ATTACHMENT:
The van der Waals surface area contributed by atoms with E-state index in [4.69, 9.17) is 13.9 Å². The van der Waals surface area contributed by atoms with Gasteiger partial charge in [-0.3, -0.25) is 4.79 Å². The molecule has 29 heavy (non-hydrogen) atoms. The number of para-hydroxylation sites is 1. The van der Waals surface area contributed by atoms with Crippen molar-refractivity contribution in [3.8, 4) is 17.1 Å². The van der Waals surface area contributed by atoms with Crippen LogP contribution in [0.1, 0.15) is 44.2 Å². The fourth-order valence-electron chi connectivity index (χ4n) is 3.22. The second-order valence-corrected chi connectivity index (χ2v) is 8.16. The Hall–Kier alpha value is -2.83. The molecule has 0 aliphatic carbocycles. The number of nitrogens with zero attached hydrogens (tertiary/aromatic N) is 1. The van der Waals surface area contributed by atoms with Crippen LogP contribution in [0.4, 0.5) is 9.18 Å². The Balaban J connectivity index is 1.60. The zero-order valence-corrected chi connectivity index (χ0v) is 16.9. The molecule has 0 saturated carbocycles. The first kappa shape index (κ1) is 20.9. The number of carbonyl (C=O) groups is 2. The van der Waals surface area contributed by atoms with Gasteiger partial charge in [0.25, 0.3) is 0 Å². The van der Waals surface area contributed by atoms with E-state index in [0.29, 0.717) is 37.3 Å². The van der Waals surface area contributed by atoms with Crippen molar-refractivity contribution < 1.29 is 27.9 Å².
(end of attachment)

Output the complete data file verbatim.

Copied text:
The van der Waals surface area contributed by atoms with E-state index in [4.69, 9.17) is 13.9 Å². The van der Waals surface area contributed by atoms with Gasteiger partial charge in [-0.3, -0.25) is 4.79 Å². The molecule has 29 heavy (non-hydrogen) atoms. The number of para-hydroxylation sites is 1. The van der Waals surface area contributed by atoms with Crippen molar-refractivity contribution in [3.8, 4) is 17.1 Å². The van der Waals surface area contributed by atoms with Crippen LogP contribution in [0.1, 0.15) is 44.2 Å². The fourth-order valence-electron chi connectivity index (χ4n) is 3.22. The second-order valence-corrected chi connectivity index (χ2v) is 8.16. The Hall–Kier alpha value is -2.83. The molecule has 0 aliphatic carbocycles. The number of nitrogens with zero attached hydrogens (tertiary/aromatic N) is 1. The van der Waals surface area contributed by atoms with Crippen LogP contribution in [0.4, 0.5) is 9.18 Å². The Balaban J connectivity index is 1.60. The zero-order valence-corrected chi connectivity index (χ0v) is 16.9. The molecule has 0 saturated carbocycles. The first kappa shape index (κ1) is 20.9. The number of carbonyl (C=O) groups is 2. The van der Waals surface area contributed by atoms with Gasteiger partial charge in [0.25, 0.3) is 0 Å². The van der Waals surface area contributed by atoms with E-state index in [0.29, 0.717) is 37.3 Å². The van der Waals surface area contributed by atoms with Crippen molar-refractivity contribution < 1.29 is 27.9 Å².